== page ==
Sunday, September 13, 2009

Two languages are better than one

Guest blogger (my husband):

DW enjoyed the intelligent adult conversation she had at a gathering of an acquaintance of mine. I was certainly glad to see her enjoying herself, while I mainly watched the children and hung around my colleagues. I kind of wondered whether they joined me out of discomfort in the other room or if it was kindness to me...

As topics turned, we talked a little of dod's (dear oldest daughter) school arrangements. Naturally, one of my colleagues had nothing disparaging to say about homeschooling or the fact that we're trying to get our girls to be bilingual, though they seldom actually speak German. Hrm.

So here are my reasons I want my girls to be bilingual:
  • Knowing two languages makes life more fun.
    • Daughter's friend: "What did they say in this non-subtitled movie?"
    • Daughter: "Oh, he just said X with a terrible accent. He's definitely NOT German."
    • Daughter's friend: "Wow, that's so cool that you speak German!"
  • It makes that pesky language requirement in school either obsolete or fillable by a third language.
    • "Ha ha! I already speak two languages, so my other class this semester is college canoeing!"
  • Cool resumé filler.
    • Languages: English, German.
  • Broadened travel horizons.
    • Germany, Austria, Switzerland, and Lichtenstein! (plus other places where Germans would be more welcomed than US folks)
  • Easy way to throw off telemarketers.
    • dod: "Hier bei Familie X."
    • telemarketer: "Congratulations! You qualify for the platinum card!"
    • dod: "Ich hab' gar kein Interesse daran, aber möchtest Du etwas schönes von mir kaufen?"
    • telemarketer: "Does anyone there speak English?"
    • dod: "Eigentlich schon. Aber das möchte ich Dir nicht zugeben, oder?"
    • telemarketer: "Um, okay. Goodbye!"
  • Bilinguals tend to do better in school.
    • Must be all those extra linguistic neurons.
  • Sort-of-secret language from strangers and others around us.
    • [In public]: "Siehst du den Mann da? Sein Hund hat keine Nase!"
    • "Dann wie riecht er?"
    • "Furchtbar!"
  • It's so cute when little children speak foreign languages.
    • Really, it is!
  • Linguistic family bonding!
    • "In this house, we obey the rules of der neuen Rechtschreibung!"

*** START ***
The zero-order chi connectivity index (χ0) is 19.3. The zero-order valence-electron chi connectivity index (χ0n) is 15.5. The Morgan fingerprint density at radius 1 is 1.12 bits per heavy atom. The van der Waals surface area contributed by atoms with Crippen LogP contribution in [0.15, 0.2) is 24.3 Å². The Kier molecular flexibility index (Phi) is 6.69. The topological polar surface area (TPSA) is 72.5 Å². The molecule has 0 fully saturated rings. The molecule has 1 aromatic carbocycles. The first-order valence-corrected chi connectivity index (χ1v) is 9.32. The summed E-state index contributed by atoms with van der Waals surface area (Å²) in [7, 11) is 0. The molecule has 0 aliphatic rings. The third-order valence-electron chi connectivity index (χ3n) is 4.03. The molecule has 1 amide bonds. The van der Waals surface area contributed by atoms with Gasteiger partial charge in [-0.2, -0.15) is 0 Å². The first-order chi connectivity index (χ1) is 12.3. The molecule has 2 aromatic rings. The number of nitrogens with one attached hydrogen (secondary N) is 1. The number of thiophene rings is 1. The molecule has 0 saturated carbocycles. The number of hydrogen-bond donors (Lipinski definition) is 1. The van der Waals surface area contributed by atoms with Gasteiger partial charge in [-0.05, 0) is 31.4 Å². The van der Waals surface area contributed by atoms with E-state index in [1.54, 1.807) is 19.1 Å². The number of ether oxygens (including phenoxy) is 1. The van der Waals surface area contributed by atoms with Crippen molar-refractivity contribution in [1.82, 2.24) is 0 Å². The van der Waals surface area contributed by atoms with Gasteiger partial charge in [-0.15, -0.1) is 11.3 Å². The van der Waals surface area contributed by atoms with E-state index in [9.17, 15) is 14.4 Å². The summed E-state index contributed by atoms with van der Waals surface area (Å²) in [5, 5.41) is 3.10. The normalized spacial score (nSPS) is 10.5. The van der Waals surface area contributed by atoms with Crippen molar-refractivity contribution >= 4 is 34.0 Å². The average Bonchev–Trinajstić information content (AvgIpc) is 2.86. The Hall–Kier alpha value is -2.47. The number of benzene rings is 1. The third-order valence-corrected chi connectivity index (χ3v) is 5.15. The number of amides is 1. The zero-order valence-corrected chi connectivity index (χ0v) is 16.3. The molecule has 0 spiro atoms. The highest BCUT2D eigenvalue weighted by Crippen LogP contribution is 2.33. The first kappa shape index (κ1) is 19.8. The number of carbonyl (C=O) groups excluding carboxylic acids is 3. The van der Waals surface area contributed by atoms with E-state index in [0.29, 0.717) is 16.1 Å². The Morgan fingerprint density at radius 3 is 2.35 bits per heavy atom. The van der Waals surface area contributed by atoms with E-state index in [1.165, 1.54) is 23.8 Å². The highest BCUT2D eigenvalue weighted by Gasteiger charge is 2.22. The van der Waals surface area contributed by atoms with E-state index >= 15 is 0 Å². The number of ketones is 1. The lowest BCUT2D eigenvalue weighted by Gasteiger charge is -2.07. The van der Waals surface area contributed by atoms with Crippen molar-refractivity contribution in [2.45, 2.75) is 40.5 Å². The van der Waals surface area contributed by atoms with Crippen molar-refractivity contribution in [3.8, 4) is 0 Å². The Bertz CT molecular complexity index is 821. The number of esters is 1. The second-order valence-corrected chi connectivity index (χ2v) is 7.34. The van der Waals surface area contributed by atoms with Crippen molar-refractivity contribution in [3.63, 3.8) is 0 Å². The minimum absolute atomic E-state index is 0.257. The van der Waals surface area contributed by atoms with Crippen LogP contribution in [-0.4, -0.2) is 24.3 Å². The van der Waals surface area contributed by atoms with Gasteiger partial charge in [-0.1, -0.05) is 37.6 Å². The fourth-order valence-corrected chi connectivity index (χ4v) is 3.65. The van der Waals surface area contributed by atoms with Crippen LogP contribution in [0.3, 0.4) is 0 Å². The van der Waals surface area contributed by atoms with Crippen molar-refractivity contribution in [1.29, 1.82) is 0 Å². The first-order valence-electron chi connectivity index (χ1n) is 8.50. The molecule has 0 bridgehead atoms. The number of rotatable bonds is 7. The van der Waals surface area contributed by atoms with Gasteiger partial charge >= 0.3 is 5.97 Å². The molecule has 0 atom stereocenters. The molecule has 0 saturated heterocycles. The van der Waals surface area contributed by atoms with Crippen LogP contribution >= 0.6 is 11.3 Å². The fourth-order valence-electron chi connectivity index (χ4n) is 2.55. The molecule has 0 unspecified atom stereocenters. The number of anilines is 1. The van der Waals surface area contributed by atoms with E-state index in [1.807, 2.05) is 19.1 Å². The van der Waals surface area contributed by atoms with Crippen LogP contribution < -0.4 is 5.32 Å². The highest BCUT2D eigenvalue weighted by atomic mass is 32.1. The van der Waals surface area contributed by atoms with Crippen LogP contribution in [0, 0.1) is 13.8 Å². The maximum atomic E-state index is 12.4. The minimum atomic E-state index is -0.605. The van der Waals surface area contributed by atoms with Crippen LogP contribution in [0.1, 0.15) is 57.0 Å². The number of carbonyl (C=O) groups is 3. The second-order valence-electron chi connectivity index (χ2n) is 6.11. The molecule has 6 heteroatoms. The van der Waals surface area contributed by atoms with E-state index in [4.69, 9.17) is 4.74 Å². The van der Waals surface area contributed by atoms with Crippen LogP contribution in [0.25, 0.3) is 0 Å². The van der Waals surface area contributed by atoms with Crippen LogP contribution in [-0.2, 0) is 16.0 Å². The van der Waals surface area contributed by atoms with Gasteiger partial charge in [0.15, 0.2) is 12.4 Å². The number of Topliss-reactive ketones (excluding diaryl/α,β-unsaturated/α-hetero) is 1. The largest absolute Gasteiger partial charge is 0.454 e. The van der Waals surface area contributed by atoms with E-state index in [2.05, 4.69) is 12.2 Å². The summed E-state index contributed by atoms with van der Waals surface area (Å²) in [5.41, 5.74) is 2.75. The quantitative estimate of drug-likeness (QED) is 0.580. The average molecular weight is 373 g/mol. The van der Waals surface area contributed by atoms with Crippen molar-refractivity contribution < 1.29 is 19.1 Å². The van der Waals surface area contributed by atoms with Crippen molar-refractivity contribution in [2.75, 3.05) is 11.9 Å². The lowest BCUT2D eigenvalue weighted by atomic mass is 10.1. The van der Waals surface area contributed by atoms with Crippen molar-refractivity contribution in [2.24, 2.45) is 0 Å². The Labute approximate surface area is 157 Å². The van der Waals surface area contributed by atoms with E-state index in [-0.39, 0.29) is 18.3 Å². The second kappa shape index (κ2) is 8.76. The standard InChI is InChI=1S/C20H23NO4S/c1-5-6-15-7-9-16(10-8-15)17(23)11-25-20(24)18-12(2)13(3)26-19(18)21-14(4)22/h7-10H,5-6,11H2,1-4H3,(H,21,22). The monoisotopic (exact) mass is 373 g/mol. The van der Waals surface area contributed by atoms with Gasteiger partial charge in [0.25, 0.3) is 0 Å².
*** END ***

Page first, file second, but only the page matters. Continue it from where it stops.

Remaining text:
• People who speak with accents are just generally more attractive.
    • This one needs no explanation!

Saturday, September 12, 2009

Photo fun

Dh checked out an Apple computer from work that has a built-in camera and the Photo Booth program. It takes photos and videos and applies all sorts of great effects to them instantaneously. Our daughters' favorite effects are Earthrise (they pretend they're in outer space) and Mirror (they address themselves and make themselves into conjoined twins). My favorite part is hearing forty minutes of contagious laughter as they play on the computer with Daddy.

Thursday, September 10, 2009

Pan de Yuca

We loved eating yucca rolls (pan de yuca) when we lived in Ecuador. It has been sad not to find any frozen ones for sale here like they have in Ecuador. So today I made them from scratch! I used the recipe on the back of the yucca flour/starch we found at a local Latino market:
1 lb. queso fresco (grated)
1 cup almidon de yuca/yucca flour
1 slightly beaten egg
1 tsp baking powder
1-2 tablespoons water (just enough to make it so the dough sticks together)

Stir it all together to get a dough, make your rolls with the dough (about 20 or so of them), and bake on a slightly greased pan in a 375F oven for about 20 minutes (until the rolls are golden brown).
Easy and yummy! I think I'll use less cheese and water next time, though, because mine came out flatter than I remember them.

Wednesday, September 9, 2009

The Knowledge Deficit

I just finished reading The Knowledge Deficit by E. D. Hirsch, founder of the Core Knowledge Foundation. It was only 124 pages long, so don't be scared to pick it up and read it. Hirsch hammers repeatedly on his main point: gaps in reading skills in higher grades (where they are testing reading comprehension, not just decoding) are due primarily to knowledge gaps.

I'm basically convinced by his arguments, although I do think that schools need to continue to dedicate some time to analysis of what is read in order to develop critical thinking skills. In my experience, focusing solely on fact-accrual leads to "smart" people who don't know how to think things through and express their arguments clearly.